Atif Hashwi is everything this region needs: Ridiculously smart. Positively generous. Driven to succeed. And he is leaving Detroit.
OK…That was a mean trick to keep you reading. Just to clarify: Atif will be leaving Detroit just for the weekend. But he’s going so he can make the rest of us look good. And, trust me, in just a few conversations with and about this young man, I can say he is about the best representative this region can have.
The 16-year-old Atif will be in Atlanta next weekend as a featured guest speaker at the Usher’s New Look World Leadership Conference. The think-tank conference will host 500 youth from around the world – including several from Metro Detroit. Its goal is to provide a “real-world platform to sharpen their leadership skills while they work with peers to develop global solutions to local problems.”
Atif has been personally selected as a prominent youth speaker for the annual conference by Grammy award winning recording artist, Usher. Yes, that Usher – the one that used to date Chili and sings the catchy songs teens download on their fancy iPhones.
Some serious background: Usher’s New Look Foundation was founded by superstar Usher Raymond IV in 1999 to educate, empower and encourage youth from impoverished areas and underprivileged homes to stand up as global and community leaders. New Look provides leadership training and real life-skill experiences through a variety of programs that provide them with the tools and resources they need to succeed. As a result, 98 percent of New Look alumni graduate from high school and move on to college. That’s a statistic everyone in Detroit would be glad to adopt.
Usher selected Atif for a reason. The recent high-school graduate (Detroit Country Day – yowza! on a nice scholarship) has raised money for the Nothing But Nets campaign to send bed nets to Africa to prevent the spread of Malaria. When the earthquake shattered Haiti, the Detroit-born Atif raised funds through his school and neighborhood. So far, the Dearborn resident has raised more than $1,000 and 600 cans to send to Haiti. He has also traveled to Lebanon, volunteering in several hospitals for the poor.
Why does this academically gifted young man do this good-deeding? It’s in part because of his great family and strong community. But it also is because of Usher’s personal philosophy, Atif said. The motto of the camps and other activities Usher supports is to use your talent to create change – in your own community. And Atif likes it here. He really, really does.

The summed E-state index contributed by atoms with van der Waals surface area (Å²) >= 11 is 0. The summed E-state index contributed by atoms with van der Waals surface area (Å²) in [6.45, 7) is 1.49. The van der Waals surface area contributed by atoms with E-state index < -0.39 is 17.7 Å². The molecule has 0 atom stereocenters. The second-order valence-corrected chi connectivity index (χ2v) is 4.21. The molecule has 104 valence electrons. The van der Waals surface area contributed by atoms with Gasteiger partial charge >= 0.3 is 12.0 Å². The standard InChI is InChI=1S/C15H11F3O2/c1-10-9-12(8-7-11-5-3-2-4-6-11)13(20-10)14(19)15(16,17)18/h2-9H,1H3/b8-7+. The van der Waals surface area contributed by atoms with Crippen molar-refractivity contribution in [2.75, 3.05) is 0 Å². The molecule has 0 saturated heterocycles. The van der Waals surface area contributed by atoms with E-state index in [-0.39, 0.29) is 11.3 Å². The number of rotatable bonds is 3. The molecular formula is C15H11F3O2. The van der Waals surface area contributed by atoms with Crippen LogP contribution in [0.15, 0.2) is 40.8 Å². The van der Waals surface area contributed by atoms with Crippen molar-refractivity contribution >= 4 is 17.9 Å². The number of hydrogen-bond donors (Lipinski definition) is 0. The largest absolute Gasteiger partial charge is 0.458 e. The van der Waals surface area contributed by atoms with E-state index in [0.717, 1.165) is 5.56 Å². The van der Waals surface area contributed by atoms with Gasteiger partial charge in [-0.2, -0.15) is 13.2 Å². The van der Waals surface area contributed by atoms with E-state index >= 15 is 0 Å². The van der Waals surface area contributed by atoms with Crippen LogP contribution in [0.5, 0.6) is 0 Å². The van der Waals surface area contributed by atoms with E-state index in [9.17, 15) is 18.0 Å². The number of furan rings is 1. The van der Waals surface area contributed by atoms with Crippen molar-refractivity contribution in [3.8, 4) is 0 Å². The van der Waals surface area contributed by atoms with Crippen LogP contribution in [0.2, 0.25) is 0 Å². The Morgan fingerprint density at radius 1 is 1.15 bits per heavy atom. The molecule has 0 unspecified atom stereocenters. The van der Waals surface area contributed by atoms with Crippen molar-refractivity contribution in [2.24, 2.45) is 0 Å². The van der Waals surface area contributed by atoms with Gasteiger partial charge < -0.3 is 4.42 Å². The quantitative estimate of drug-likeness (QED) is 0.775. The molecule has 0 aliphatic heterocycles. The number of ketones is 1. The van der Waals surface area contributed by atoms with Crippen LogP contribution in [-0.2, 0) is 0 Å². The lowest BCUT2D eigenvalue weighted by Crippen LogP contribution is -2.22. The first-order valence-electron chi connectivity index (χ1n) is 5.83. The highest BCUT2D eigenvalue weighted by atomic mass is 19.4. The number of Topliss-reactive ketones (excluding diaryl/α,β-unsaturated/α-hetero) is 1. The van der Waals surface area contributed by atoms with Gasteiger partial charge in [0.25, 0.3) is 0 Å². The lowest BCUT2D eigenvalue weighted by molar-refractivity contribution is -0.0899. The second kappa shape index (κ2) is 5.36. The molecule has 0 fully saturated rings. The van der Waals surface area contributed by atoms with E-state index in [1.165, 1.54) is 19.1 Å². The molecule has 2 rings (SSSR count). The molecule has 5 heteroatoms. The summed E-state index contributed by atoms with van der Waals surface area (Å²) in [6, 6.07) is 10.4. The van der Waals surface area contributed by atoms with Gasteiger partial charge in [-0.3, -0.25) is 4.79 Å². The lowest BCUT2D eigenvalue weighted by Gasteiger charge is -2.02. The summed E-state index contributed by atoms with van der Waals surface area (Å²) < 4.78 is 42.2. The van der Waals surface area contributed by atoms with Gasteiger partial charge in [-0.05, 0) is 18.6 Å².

“It’s more than community service,” Atif told me. “You have hands-on work with the community. You use your creativity to implement the change you want in your community.”
In fact, this budding stage and screen star is attending the University of Michigan this fall to study both acting and medicine. (Talk about using both sides of your brain.) And when he finished that, he plans on sticking around Detroit. Maybe he’ll make a few films. Maybe he’ll save a few lives. Either way, he’s a welcome addition to any city he chooses. And I’m glad he chooses Detroit.
“This is a city that needs the most help. Therefore we need to have more ideas and there’s more we can do in our city. Service never stops – you have to keep serving,” Atif said. “Every increment of time will make the city better.”
Part of what Atif will do at the conference is present a short film he and two other local students created. Its focus is bullying and the problems it creates in schools and cities. The film shows the perspective of the bully – what happens to this young girl in her own house that results in her negative behavior.
Truly, this kid has some chops. He is doing four leads in four shorts films this summer, and he had a feature role in the independent film “Mooz-lum,” which starred Danny Glover.
Part of the reason Atif has such a strong commitment to the New Look program is he believes Detroit and the surrounding region will benefit from what he is learning there.
“Detroit is open for business. We have creative minds here – people are working together, and there is power in numbers, power in youth,” Atif said. “When they find that power, they run with it.”